Slovakia Company Formation
Slovakia officially the Slovak Republic is a landlocked country in Central Europe. It is bordered by the Czech Republic and Austria to the west, Poland to the north, Ukraine to the east and Hungary to the south. Slovakia’s territory spans about 49,000 square kilometers and is mostly mountainous. The population is over 5 million and comprises mostly ethnic Slovaks. The capital and largest city is Bratislava.
The official language is Slovak, a member of the Slavic language family.
The Slovak economy is a developed, high-income economy, with the GDP per capita equaling 76% of the average of the European Union in 2014. The country used to be dubbed the “Tatra Tiger” before the recent global economic crisis. Slovakia successfully transformed from a centrally planned economy to a market-driven economy. Major privatizations are nearly complete, the banking sector is almost completely in private hands, and foreign investment has risen. Slovakia had experienced high and sustained economic growth. In 2007, 2008 and 2010 (with GDP growth of 10.5%, 6% and 4% retrospectively), Slovakia was the fastest growing economy in the European Union.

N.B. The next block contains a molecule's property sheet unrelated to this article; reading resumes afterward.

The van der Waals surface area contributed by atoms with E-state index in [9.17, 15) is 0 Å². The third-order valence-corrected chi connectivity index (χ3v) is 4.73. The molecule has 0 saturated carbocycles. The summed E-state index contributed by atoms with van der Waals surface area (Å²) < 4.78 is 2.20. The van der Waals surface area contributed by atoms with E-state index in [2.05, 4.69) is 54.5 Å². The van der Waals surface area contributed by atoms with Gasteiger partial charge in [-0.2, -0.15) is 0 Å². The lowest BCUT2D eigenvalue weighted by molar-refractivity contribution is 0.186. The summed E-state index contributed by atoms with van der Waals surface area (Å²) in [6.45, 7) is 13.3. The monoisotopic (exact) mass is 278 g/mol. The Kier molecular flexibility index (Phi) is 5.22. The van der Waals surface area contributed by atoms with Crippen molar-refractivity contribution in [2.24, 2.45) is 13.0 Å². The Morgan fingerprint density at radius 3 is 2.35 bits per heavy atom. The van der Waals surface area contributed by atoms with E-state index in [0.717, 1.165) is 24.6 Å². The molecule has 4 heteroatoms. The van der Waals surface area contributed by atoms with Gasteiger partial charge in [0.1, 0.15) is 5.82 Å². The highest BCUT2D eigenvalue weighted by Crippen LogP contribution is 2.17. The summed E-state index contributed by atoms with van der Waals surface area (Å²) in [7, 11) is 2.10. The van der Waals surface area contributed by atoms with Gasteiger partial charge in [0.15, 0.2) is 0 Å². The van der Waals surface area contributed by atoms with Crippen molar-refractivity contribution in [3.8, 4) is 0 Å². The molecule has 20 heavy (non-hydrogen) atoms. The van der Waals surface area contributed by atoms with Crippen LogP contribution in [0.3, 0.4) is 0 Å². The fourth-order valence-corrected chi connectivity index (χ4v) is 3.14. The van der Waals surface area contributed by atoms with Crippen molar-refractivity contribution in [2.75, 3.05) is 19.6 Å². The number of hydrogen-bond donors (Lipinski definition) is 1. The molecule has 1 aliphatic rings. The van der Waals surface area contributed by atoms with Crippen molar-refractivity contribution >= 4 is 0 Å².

Business Entitles and Formation of Company in Slovakia
Several types of companies can be established in Slovakia, according to the needs and possibilities of the owners. Each type of legal structure has its own particularities and our Slovak experts in company formation matters can advise you upon the most suited type for your business needs.
Sole proprietorship is an authorized type of business that is owned and run by an individual person. This form of business is quite common in Slovakia and other countries as well. It is most often used in construction, beauty sphere and other forms of small business.